Variances caused by price and quantity differences are also assigned to input price variances. Resource-usage variance indicates changes in the plan consumption of cost elements. It occurs if you post an unplanned cost element in actual, or if no actual data exists for a plan cost element.The input variance is the discrepancies between target and actual costs which cannot be assigned to any of the above categories. You get input side variances if you deactivate one of the above variance categories in the variance variant.

For many organizations, remaining input variance is often the classic consumption variance (input quantity variance). Cost elements that react quickly to price changes are recorded by quantity, which ensures an exact calculation of input price and input quantity variances for these cost elements. For cost elements underlying minimal price flows, the difference between actual and target can be traced to increased consumption. This procedure reduces the requirements for entering plan and actual data, but lets you display results for individual cost elements. 

Variances: Output Side

An output price variance occurs if you use a price that differs from the plan price, which is calculated iteratively each month, based on pla n activity. The target credit (= plan activity price X actual activity) varies from the actual credit (= allocated price X actual activity) of the affected cost center. Output price variance can be due to several causes:

- if average prices are used instead of period-based prices
- if the capacity of the activity type underlies the price calculation
- if a manual price is used

The output quantity variance is the discrepancy between target costs and allocated actual costs due to the use of allocated activity quantities which are not measured on the sender cost center. The measured quantity can be entered on the sender cost center and than be compared with the allocated quantity. A difference results in a output quantity variance.Fixed cost variances occur when the actual operating rate varies from the plan operating rate and some of the planned fixed costs are either under absorbed or over absorbed due to the credit postings .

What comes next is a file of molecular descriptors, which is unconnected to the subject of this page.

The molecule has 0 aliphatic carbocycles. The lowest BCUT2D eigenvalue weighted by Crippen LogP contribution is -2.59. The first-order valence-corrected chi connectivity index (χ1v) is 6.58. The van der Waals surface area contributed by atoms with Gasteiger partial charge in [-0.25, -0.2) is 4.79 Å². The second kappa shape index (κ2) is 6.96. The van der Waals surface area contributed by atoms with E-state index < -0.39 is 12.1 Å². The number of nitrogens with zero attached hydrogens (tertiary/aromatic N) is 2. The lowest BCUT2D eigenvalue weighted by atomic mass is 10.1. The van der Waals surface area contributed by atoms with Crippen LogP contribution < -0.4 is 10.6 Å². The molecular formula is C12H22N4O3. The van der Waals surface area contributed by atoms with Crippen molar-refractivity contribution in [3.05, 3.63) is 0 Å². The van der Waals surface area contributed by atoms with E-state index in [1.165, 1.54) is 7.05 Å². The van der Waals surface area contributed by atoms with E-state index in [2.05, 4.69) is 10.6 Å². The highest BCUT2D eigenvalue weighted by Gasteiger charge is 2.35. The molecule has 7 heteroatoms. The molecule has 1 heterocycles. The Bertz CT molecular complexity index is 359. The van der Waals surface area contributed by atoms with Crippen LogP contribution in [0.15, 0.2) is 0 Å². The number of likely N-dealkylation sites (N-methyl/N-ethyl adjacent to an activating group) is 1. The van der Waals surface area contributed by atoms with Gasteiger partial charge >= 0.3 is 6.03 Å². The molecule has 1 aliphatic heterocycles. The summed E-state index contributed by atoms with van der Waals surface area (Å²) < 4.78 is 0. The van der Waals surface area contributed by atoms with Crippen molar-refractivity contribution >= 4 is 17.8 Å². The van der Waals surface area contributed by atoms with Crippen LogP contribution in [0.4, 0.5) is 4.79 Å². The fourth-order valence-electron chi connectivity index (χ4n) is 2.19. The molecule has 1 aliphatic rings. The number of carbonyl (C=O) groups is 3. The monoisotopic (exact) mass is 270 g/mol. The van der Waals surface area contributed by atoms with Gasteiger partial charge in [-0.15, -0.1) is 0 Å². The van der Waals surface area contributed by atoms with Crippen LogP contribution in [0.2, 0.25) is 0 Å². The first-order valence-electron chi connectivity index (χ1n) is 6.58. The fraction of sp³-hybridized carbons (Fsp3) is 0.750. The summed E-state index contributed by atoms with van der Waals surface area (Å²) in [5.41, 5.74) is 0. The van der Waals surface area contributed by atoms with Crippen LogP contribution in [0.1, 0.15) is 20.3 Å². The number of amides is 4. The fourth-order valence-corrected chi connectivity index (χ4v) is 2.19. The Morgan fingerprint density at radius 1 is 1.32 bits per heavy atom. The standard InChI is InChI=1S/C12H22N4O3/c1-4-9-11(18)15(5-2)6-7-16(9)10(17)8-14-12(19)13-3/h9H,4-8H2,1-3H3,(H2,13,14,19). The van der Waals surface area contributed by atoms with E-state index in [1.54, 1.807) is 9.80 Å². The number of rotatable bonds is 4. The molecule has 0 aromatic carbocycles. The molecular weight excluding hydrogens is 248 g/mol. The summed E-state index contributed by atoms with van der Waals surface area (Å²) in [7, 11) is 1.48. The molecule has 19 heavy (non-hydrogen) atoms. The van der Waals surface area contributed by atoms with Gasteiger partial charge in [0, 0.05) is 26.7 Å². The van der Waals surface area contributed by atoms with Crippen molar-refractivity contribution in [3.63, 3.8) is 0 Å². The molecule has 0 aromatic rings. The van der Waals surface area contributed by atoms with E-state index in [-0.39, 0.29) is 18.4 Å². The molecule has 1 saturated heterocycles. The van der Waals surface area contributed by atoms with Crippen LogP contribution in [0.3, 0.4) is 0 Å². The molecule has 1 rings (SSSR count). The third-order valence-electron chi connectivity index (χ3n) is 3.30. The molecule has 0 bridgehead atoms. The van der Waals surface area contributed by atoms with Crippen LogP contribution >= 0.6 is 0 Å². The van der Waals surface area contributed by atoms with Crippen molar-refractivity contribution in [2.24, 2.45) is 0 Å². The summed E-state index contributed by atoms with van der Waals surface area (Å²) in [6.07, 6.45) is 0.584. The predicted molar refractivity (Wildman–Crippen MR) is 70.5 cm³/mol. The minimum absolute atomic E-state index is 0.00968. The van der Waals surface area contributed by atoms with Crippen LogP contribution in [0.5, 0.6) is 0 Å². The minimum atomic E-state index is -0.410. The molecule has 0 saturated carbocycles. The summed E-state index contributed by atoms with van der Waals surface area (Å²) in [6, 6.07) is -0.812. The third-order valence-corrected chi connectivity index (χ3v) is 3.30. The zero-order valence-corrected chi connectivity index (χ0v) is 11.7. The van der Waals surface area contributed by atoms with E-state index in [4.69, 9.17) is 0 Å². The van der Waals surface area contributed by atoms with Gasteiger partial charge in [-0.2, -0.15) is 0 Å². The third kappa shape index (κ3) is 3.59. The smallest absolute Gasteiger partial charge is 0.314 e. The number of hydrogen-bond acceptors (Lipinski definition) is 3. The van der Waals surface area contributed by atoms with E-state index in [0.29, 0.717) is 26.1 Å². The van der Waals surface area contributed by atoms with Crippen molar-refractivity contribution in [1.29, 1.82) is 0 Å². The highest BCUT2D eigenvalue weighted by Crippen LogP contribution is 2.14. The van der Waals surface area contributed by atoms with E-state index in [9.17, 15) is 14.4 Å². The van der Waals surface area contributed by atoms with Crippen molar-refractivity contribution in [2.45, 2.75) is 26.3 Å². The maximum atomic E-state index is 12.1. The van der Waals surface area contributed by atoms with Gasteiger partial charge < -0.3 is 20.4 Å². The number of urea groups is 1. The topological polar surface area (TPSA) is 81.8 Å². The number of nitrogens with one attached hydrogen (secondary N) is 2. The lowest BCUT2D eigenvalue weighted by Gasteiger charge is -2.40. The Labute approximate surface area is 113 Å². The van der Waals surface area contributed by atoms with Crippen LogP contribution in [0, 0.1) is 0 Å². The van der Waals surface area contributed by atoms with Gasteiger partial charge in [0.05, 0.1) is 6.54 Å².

The system only determines the fixed cost variance if the operating rate varies from 100%.The remaining variance includes discrepancies between target and actual costs which cannot be assigned to any of the above categories. You get remaining variances if you deactivate one of the output side variances or the input variance in the variance variant. 


Variance Analysis: Procedure

To do variance analysis, you must first create a target version in customizing that refers to a variance variant (determination and implementation of variance categories). Furthermore, the target version must be entered in the plan version 0, where variances are booked for the overhead cost controlling. To determine quantity and price variances precisely, you should activate the indicator Record quantity for the corresponding cost elements and cost centers (or in the scope of the planning). 

After executing the planning, bookings and activity variances in the actual, you can carry out the variance calculation. This automatically performs an actual cost split in order to bring all costs to the activity types.You can execute the variance analysis in the application, or after bookings are made in the information system for individual and also cumulated cost centers (for cost center groups).The variances are not allocated further, but rather booked to the profitability analysis per assessment. If you want to perform subsequent adjustments of your variances to the receiver, then you must consider the actual price calculation.